AN expectant mother, who has four children aged between two and 10 years, recently made the local newspaper headlines for the wrong reasons.
She had locked her three children in the car, with its engine running, while she ran an errand.
A thief then drove away the car, with her two-year-old son in it.
Her Perodua Myvi was parked right in front of the grocery shop in Kangkar Pulai, near Johor Baru, and merely a kilometre from her home.
Within the 10 minutes while she was away, the thief who was targeting motorists who carelessly left their vehicles unlocked and with engines running, went into action.
He had walked to the car and acted suspiciously, prompting one of the three children in the car to unlock the door and go look for their mother, obviously to alert her of the stranger's behaviour.
As the six-year-old unlocked the door, the suspect gained entry.
The four-year-old daughter, who was also in the car, managed to get out but her two-year-old brother seated in the passenger seat in front was not so fortunate.
The suspect then drove off the Myvi with the toddler in the car.
Though the suspect abandoned the two-year-old boy later near a restaurant about 3km away, it was the most agonising hour for the boy's mother, who had called the police immediately and then her husband.
Mother and child were finally reunited an hour later at the Kangkar Pulai police station.
The restaurant operator who found the boy walking aimlessly and barefooted recognised him as the family had often dined there.
Earlier, the whole event had caused a frenzy.
Text messages were disseminated asking the public to look out for the silver Perodua Myvi.
The messages turned out to be rather confusing as many people were unsure if it was a hoax.
The text read that a two-year-old was kidnapped by a suspect driving a Myvi.
The car was found 12 hours later.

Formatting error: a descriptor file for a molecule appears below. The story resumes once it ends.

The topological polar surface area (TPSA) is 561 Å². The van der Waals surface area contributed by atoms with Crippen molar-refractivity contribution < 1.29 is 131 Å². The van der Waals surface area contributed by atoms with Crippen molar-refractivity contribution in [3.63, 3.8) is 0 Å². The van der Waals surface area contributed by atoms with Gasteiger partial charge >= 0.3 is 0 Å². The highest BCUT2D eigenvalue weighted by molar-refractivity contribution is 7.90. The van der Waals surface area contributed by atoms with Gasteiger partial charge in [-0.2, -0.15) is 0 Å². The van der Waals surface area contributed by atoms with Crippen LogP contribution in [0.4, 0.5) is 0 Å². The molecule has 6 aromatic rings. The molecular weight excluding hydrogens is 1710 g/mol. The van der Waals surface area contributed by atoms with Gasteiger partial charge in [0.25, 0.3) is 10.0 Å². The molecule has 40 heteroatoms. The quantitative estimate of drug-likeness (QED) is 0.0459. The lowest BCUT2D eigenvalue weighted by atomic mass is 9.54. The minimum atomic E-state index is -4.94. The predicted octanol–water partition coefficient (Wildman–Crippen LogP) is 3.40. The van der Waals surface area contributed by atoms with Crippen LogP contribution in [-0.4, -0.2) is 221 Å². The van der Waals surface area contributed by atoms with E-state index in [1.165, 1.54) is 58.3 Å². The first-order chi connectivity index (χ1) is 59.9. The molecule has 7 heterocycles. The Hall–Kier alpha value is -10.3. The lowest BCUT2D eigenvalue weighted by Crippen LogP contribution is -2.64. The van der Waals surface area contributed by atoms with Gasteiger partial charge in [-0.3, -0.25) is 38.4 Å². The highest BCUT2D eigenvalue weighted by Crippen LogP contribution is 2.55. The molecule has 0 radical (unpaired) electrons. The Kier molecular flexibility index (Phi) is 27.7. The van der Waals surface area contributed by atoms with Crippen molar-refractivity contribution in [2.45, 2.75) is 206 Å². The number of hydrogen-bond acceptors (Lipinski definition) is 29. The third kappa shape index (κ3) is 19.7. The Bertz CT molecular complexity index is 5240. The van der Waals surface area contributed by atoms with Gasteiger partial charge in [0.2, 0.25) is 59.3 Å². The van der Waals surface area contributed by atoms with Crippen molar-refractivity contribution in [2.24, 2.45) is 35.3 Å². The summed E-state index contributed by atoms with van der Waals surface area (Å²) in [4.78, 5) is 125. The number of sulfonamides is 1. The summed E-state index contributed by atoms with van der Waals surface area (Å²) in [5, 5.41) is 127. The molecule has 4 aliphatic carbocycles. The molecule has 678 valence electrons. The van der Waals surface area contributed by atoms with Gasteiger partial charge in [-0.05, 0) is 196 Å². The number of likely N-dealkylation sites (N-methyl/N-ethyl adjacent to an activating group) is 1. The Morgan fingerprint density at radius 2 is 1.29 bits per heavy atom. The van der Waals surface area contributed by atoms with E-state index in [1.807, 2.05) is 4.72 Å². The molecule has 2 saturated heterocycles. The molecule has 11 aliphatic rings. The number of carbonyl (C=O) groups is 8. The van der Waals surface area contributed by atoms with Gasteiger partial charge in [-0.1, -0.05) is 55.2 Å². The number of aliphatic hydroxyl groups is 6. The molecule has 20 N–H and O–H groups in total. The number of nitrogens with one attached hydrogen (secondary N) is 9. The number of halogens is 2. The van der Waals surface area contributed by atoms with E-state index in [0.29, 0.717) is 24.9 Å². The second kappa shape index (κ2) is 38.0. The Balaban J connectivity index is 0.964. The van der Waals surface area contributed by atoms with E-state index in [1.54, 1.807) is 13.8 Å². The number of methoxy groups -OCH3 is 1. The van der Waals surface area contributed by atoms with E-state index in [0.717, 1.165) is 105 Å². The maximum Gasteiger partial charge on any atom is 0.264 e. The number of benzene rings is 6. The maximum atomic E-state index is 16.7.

The lone suspect who stole it was driving it, and he was later joined by two passengers. They all tested positive for drugs and the main suspect had eight previous vehicle-theft cases that he was involved in.
He didn't even change the plate numbers and was arrested without any hassle, as he was stuck in a traffic jam.
This whole incident could have been avoided.
Once too many times, parents took their young children for granted or underestimated safety precautions that should have been taken.
There have been one too many cases where parents left their children unattended that resulted in their deaths, either murdered or accidental, or sexually abused after being kidnapped.
Children below eight years of age have been left alone in cars, at home, or found swimming alone and even on a kelong.
Worst are those who left their children in the hands of strangers or lovers, even though the child had cried their hearts out, showing signs of fear which normally resulted from being abused.
The government enacted the Child Act 2001, where under the Act, every child is entitled to protection and assistance in all circumstances without regard to distinction of any kind, such as race, colour, sex, language, religion, social origin or physical, mental or emotional disabilities or any status.
There have been so many cases of young lives that were lost because of their parents' or guardian's negligence. Under the same Act, negligent parents could be charged.
There have been several cases since the beginning of this year, where parents' negligence caused the deaths of these young beautiful lives, yet none of them have been charged in court.
It is important to instil awareness among parents that being negligent is wrong and cannot be tolerated.
I think what is needed is merely common sense... young children in any circumstances should never be left unattended, even if it is for a minute.
Let's ensure that our negligence, does not open the door for another young life to be snatched away.
Do not leave them unattended in your vehicles...please.